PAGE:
– moved the ground wire from the AC mains off the terminal strip and onto it’s own dedicated ground (my chassis has a welded on bolt next to the PT mounts for exactly this purpose, i think.
– with the now freed up 3rd lug on the terminal strip, i ran a 16 ga insulated copper wire to the back of the tone pot. ran the same wire type from back of the tone pot to the ground lug of the vol pot. ran yet another from there to the ground lug of the input jack.
– i took the ground wire from the cathode bias resistor/filter caps off the tone pot and put it onto the terminal strip ground.
Voila! a *tiny* amount of hum, about what i expected there would be from the onset – it’s pretty quiet. There are 3-4 leads in the amp i can shorten if I try, and i’ll do that over the next couple weeks while I build the cabinet.
I also switched to the 125V tap and that brought the plate voltage down to about 369-370 from 389-390.
That made me ready to try a NOS 6k6 in there, which worked great, although it was not as big a volume drop from 6v6 as I expected (I have a small PP amp that will take all the same tubes as this one, and the difference between 2 6V6s and 2 6K6s is noticeable.
between that and a NOS British made 12ax7 (mullard? who knows) I bought for it this thing is ready to go.
ps – anyone tried a pentode/triode switch on this? that’s the first modification i’ll make. i want this thing to be as low volume as i can make it…
pps – Robin, what’s that black box with 2 knobs and a jack on the back of your red two stroke?January 16, 2013 at 12:43 pm #5757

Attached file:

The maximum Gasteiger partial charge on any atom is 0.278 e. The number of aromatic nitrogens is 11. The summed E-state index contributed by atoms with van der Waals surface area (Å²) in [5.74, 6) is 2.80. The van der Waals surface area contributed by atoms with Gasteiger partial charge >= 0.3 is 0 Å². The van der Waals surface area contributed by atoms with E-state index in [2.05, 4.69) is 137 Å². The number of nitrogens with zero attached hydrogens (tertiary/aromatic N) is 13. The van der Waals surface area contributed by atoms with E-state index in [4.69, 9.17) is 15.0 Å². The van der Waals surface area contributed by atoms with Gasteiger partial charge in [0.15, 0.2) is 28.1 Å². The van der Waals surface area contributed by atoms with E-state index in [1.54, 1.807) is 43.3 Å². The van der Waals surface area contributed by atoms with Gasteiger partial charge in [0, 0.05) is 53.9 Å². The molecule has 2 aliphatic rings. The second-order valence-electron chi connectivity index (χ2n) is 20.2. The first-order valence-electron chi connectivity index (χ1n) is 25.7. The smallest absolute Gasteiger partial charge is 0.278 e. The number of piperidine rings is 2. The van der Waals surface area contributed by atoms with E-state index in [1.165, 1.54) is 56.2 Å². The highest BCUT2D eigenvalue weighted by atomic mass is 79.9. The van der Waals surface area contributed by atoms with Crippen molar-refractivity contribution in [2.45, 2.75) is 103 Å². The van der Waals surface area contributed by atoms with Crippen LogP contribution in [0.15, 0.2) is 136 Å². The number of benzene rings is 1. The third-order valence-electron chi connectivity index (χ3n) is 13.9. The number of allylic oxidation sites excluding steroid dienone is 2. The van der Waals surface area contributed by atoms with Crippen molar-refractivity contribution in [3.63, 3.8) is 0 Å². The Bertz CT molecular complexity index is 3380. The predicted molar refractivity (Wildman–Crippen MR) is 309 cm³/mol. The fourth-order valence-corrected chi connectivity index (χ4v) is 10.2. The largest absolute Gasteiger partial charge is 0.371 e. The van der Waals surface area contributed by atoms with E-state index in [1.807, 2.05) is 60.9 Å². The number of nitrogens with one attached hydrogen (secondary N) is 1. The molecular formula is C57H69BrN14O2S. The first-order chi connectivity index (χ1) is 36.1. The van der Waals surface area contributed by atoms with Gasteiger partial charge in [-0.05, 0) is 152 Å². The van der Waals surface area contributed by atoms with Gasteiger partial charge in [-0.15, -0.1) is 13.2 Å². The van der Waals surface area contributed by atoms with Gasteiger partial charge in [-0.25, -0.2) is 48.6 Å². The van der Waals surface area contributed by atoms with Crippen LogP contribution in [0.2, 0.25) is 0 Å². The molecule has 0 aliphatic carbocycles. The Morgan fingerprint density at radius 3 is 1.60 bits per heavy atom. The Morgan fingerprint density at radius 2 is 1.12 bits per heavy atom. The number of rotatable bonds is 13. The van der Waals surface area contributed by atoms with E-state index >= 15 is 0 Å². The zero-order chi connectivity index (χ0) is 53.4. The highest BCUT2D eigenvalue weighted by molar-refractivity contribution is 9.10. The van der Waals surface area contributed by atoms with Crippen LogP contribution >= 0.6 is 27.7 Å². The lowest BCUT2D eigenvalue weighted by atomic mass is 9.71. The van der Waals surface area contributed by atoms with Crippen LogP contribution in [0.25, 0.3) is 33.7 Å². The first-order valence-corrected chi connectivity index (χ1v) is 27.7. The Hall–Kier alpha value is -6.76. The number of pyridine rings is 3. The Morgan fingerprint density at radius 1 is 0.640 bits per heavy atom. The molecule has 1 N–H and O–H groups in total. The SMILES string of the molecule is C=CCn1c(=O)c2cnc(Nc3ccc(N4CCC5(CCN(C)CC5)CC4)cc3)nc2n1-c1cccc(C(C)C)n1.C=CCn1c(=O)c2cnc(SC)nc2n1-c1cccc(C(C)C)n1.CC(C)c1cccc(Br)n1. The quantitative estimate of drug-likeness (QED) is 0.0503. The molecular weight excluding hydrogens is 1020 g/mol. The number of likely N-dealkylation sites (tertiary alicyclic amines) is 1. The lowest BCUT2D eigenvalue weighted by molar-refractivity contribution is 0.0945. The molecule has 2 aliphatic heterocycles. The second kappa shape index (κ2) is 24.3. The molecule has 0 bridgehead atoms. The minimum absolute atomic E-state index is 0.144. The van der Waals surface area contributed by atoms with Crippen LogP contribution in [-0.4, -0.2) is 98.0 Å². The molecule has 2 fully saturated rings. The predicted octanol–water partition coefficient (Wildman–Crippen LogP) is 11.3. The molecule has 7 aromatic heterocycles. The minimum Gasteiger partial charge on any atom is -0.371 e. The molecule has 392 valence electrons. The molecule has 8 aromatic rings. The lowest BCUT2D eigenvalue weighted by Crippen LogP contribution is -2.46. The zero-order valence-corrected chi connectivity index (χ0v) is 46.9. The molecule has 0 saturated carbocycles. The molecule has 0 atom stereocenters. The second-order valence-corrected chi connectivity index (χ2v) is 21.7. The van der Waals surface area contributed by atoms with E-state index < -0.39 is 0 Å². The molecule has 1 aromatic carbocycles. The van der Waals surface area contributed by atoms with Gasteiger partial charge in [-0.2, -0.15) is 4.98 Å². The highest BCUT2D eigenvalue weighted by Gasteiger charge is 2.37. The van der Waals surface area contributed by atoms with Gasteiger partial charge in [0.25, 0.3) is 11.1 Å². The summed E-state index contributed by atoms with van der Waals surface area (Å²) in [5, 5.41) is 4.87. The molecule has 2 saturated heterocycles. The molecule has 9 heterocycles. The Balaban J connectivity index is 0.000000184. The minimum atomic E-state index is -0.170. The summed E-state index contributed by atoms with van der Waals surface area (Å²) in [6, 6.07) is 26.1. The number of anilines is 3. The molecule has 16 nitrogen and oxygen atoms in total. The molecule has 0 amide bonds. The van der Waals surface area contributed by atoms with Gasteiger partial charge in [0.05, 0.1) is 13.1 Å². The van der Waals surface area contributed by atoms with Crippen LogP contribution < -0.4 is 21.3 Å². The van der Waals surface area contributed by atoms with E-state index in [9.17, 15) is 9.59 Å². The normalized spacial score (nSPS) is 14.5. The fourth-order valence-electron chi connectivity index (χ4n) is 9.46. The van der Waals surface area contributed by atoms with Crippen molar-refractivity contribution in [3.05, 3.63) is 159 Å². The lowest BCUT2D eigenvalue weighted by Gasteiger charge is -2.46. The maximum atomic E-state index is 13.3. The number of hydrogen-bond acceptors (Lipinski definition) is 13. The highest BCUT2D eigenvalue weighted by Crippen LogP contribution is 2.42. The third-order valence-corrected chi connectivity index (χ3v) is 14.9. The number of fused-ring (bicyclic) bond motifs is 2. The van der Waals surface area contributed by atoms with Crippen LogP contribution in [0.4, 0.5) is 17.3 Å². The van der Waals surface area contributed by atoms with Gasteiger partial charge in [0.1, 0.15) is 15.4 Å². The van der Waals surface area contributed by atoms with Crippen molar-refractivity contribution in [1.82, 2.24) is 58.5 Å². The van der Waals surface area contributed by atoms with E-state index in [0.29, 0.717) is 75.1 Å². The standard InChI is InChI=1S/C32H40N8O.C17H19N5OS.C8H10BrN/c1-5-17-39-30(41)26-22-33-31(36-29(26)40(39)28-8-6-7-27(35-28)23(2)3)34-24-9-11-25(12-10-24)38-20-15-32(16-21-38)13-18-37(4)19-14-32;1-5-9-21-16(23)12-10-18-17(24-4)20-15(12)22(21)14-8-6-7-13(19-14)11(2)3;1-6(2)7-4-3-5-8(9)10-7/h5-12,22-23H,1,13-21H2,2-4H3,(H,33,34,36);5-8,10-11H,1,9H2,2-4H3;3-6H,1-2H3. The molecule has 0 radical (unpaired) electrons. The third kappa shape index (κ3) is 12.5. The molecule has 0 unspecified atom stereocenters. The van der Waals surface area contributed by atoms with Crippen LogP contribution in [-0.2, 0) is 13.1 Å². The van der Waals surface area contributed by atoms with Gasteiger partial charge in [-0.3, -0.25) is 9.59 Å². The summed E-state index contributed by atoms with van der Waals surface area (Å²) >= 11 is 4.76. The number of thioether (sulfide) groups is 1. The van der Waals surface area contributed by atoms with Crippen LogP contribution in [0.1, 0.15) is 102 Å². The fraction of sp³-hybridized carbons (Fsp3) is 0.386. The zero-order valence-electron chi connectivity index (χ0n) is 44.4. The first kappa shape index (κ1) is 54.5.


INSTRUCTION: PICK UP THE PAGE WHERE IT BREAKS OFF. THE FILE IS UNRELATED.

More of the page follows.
Congrats on getting it sorted. The black box is a solid state “Stage Center” reverb unit I built, I think I got the schematic from the General Guitar Gadgets site. It works well, but the Two Stroke is so harmonically rich, I pretty much stopped using reverb with it at all. The Two Stroke is a real stomp box killer…you just don’t need them.January 21, 2013 at 8:46 am #5758
Once I got the amp working with a cheap chinese 6v6 I had lying around, I tried other output tubes. I’m having problems with several tubes. Note I have not hooked up any impedance taps save the 8 ohm one, so I know I am running the amp with some mismatches, but that doesn’t explain the problems I’ve had.
Chinese 6V6 new production: sounds great. very quiet, no squealing.
JJ 6V6 new production: squeals at low and high volume settings. Sounds thin relative to the Chinese 6V6.
NOS 6K6 tubes (National and RCA): sounds great. very quiet, no squealing. A little less bright than the chinese 6V6, and a little less volume/earlier breakup, but it’s a bright amp and it can be made to sound like the chinese 6V6 with a tone knob increase.
Tung Sol Reissue 5881 new production: HORRIBLE. squeals terribly and is totally unuseable. the brief moment I tried playing I thought it sounded like a promising setup but the squealing is prohibitive.
Valve Art Chinese EL84 new production: Somewhat like the JJ 6V6. Squeals at the volume extremes and doesn’t seem to sound good.
I’d attribute the problems to impedance mismatches except that this makes no sense, because the single 6V6 setup should be a perfect match and the JJ sounds awful and squeals. And the 6K6s, which are mismatched impedance, sound great with no squealing.
Thanks!January 21, 2013 at 12:30 pm #5759
You mean a EL-34 (rather than EL-84), right? I’ve never seen an impedance mismatch make squealing noises. Obviously there is a problem with stability. Assuming V1 (the preamp tube) is not monophonic and causing the problem, I’d still look for a lead dress issue.January 22, 2013 at 10:27 am #5760
Strangely, I can’t seem to get stable performance out of a single speaker connected to this amp.
my 2×8″ cabinet works fine. my 1×12″ cabinet makes it squeal. either 8″ speaker alone seems to make it squeal.
if I have the 1×12 in on one speaker out jack, it squeals, but stops as soon as i plug the 2×8 into the other (both are 8 ohm cabs). but the 2×8″ cab goes almost completely silent and i only hear the 1×12 – which doesn’t squeal.
eventually this amp is going in a 1×8 combo so i need to solve this problem…
i’ll try some other 12ax7s tomorrow and see what happens.